Cisco released their new ASAv virtual appliance, an updated virtual offering for the ASA platform. I suspect at least part of the driver for this is their work on Cisco Modeling Labs, a new tool to help build and simulate environments.
The ASAv copes well in terms of performance and allows for yet more physical devices to be virtualized, however it only supports VMware environments that make use of vCenter. This leaves those wishing to use the ASAv for their learning, or testing having to setup vCenter. For home labs this is going to eat up more memory and discourage some. Thankfully working around this if fairly straightforward if you have access to a vCenter environment to import and then export the VM from.
Warning: Doing what I discuss in this blog post is certainly unsupported by Cisco. Proceed at your own risk.
- Begin by logging into your Cisco account and downloading the ASAv OFA. An OVA is a virtual appliance compressed into a single file for ease of deployment
- Once downloaded login to the vCenter environment and click “File” then “Deploy OVF Template” and follow the wizard
- Once you’ve completed the small wizard configuring the ASAv, power it up and give your inside interface an IP address:
ciscoasa(config)# interface GigabitEthernet0/1 ciscoasa(config-if)# description Inside ciscoasa(config-if)# nameif inside ciscoasa(config-if)# security-level 100 ciscoasa(config-if)# ip address 192.168.1.1 255.255.255.0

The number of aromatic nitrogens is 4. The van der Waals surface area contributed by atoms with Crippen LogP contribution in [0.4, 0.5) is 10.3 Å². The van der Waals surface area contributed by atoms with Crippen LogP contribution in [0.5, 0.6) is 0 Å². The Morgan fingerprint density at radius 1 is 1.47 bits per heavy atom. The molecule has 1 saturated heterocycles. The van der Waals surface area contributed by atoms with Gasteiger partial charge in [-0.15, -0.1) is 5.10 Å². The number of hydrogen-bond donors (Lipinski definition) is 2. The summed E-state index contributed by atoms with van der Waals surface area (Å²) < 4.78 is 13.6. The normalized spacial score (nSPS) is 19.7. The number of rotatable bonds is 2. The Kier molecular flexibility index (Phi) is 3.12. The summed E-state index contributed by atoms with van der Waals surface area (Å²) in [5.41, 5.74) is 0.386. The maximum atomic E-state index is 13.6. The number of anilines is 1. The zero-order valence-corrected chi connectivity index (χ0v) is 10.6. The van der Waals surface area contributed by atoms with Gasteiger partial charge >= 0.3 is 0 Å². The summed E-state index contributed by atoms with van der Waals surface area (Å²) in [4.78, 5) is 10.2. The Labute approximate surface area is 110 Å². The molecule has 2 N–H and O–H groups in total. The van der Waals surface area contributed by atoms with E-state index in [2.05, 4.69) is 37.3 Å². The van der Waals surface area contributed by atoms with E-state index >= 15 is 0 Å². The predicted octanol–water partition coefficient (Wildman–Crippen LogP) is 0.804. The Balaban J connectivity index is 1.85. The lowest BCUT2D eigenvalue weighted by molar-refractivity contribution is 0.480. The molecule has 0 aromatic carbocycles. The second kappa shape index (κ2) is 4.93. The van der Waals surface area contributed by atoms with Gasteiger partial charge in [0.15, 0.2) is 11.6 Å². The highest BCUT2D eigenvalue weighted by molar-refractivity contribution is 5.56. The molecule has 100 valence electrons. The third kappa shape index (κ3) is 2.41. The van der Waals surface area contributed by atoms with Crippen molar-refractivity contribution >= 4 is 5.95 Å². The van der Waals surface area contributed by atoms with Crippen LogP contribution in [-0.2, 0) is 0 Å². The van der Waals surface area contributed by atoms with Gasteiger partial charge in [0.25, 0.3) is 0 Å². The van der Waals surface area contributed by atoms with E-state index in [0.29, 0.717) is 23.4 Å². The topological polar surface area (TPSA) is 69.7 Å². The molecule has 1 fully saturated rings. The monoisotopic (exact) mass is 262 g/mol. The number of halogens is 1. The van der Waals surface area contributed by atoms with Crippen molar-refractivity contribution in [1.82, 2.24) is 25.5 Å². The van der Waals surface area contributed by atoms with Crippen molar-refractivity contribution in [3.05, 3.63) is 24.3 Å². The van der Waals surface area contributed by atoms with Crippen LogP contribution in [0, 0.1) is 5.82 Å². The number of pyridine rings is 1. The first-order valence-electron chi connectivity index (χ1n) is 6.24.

- Once an IP address has been assigned you should provide your license key, if you miss this step the VM will fail to start up after it has been exported. To license your ASA check the serial number using the “show version” command:
ciscoasa> sh ver | inc Serial Serial Number: 0AAA0AA000A
- Armed with the serial number and the PAK from your license certificate login to your CCO account and authorize the key. You will be presented with an activation key, to license simply use the activation-key command:
ciscoasa# activation-key aa00aa00 0a00a0aa 00a0a00a 00000000 00000000
- Finally, save the configuration of your device and power it down
- Rather than export the device, download the folder containing the vmdk, vmx, vmdk-flat etc to your local computer using the datastore browser
- Upload to your standalone ESXi host using the datastore browser and right-click the VMX file and choose “Add to Inventory”
- Power on the virtual machine and it will boot successfully
Be warned, at any time erasing the configuration or removing the license key the ASAv will fail to boot on the standalone ESXi host.
In terms of performance, I’m pleasantly surprised. On a low-spec E3-1220v2 using 1500byte frames I’m getting 600Mbps+ using NAT and ACL’s.